Tuesday, October 19, 2021


September 24, 2012 by · Leave a Comment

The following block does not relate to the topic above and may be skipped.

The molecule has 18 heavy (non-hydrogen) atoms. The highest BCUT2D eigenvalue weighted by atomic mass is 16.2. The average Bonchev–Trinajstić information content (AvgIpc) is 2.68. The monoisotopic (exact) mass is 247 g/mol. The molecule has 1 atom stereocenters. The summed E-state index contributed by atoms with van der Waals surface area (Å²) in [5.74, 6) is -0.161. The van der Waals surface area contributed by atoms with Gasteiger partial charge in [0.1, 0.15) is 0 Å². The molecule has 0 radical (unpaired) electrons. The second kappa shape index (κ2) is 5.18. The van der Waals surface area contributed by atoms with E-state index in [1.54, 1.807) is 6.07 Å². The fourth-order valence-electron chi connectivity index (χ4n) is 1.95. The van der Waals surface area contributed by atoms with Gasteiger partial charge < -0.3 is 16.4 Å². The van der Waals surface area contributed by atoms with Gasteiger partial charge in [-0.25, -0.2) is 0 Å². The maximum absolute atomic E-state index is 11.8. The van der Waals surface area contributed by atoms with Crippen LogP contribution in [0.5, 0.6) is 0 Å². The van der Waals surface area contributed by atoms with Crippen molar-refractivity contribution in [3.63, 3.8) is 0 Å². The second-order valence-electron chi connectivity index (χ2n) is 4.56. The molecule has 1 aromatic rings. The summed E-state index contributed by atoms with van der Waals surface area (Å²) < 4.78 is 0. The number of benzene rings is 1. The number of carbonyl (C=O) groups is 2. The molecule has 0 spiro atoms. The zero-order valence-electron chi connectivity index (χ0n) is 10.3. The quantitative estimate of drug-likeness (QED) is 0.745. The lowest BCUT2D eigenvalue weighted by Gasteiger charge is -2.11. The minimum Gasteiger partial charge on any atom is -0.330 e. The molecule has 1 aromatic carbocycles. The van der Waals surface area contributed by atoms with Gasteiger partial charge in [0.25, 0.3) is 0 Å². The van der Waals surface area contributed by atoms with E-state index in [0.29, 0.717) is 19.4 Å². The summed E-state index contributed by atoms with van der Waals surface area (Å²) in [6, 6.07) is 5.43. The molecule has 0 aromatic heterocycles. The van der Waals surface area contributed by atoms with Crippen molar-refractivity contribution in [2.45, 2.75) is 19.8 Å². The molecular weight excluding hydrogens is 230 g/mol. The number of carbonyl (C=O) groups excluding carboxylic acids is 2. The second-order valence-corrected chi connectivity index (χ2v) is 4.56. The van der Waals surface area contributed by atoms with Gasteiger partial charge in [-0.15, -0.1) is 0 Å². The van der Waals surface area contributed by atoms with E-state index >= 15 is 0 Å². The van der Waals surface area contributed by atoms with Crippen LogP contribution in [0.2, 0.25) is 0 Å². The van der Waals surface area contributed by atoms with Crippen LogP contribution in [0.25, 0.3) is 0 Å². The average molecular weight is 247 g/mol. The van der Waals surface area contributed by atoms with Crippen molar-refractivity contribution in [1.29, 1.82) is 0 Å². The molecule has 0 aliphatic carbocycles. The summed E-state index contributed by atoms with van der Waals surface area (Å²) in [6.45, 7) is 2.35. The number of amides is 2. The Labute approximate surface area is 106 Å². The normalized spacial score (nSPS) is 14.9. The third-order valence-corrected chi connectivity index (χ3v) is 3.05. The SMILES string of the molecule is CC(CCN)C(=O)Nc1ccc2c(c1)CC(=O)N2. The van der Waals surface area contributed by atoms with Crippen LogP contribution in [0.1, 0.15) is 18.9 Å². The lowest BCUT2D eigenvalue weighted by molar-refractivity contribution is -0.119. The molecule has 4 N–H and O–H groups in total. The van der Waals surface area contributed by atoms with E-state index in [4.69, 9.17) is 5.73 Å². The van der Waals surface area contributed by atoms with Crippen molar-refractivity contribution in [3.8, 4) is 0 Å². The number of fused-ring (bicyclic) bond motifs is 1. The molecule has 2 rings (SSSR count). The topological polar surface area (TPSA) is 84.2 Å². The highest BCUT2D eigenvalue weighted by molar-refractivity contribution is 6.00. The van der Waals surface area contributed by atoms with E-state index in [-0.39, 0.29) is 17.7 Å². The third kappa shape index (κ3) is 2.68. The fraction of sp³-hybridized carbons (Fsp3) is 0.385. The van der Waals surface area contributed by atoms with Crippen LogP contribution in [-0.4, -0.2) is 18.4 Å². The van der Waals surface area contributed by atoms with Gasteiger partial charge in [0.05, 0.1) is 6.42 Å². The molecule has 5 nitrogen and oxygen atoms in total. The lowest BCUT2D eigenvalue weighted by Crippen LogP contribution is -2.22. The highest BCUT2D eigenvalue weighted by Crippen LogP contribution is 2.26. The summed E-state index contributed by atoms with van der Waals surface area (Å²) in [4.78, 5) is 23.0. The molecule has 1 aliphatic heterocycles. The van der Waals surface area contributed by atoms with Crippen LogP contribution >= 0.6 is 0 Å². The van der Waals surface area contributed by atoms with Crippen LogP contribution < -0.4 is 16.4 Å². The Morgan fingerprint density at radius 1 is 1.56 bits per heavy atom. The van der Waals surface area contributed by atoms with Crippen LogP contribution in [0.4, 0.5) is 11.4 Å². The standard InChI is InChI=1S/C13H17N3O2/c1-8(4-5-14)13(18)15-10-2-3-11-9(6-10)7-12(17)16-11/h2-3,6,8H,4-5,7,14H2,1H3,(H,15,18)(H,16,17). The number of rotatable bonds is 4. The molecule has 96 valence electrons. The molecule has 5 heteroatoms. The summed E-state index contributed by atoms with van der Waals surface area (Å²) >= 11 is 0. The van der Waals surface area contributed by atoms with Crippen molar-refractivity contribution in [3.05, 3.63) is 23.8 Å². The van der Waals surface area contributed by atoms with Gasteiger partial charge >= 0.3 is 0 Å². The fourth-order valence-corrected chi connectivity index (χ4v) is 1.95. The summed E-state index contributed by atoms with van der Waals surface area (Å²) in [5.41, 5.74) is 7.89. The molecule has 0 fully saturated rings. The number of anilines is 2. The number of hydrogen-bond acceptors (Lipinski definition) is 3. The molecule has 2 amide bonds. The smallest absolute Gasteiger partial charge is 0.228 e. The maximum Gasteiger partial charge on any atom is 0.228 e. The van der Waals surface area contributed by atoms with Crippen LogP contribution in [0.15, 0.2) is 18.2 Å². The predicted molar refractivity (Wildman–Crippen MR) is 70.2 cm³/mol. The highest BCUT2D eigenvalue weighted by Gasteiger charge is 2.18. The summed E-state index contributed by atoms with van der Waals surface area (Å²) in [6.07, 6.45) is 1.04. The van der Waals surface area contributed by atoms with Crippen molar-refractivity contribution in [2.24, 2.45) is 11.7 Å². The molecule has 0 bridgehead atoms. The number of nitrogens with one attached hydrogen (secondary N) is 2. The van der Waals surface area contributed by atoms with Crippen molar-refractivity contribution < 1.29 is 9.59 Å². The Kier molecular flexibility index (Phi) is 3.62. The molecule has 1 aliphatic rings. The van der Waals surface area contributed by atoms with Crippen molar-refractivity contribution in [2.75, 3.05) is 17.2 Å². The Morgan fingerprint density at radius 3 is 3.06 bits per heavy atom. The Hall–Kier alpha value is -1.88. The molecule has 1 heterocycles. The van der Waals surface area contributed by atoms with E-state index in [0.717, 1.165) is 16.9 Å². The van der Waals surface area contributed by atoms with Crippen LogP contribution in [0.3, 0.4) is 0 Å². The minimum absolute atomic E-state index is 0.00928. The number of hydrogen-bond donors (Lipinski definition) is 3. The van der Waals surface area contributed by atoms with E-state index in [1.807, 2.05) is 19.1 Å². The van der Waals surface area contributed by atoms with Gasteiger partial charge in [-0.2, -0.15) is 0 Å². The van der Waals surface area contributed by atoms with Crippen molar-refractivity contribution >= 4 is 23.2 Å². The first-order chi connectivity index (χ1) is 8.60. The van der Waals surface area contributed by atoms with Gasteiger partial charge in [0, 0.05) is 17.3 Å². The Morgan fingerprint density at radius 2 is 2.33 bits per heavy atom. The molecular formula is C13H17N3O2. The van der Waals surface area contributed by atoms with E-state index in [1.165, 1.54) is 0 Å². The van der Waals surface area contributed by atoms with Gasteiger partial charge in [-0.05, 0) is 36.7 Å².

This is a great year to be running a radio or TV station in a so-called second-tier market in a swing state. “I’ve been someone who always sort of pooh-poohs ‘This is the record year,'” Kantar Media researcher Ken Goldstein told NPR News. “But this really is a year when there is such focus on relatively few markets that the levels of advertising we’re seeing are really uncharted waters.” Since 2008, ad rates in those states have typically risen 300-600 percent. But in some key markets — Richmond, VA is an example — ad rates are up tenfold. At ABC affiliate KMGH in Denver, station sales exec Missy Evanson noted that her station’s revenue doubled every month in the third quarter (June, July, and August) and that October is expected to bring in $1 million more than it earned during the entire quarter. Being a station in a swing state requires a unique accounting strategy, Evanson told NPR, “The very next year is extremely tough for us,” she said. “The way that we will negotiate annual business and quarterly business next year is going to be a complete 180 from what we did this year.” For local advertisers in swing states, however, skyrocketing ad rates mean they have to turn to the Internet, cable-TV or print. Jon Bross, media director for a Colorado marketing firm whose clients have been shut out of local TV, told NPR, “You simply have to be more creative when the circus comes to town.”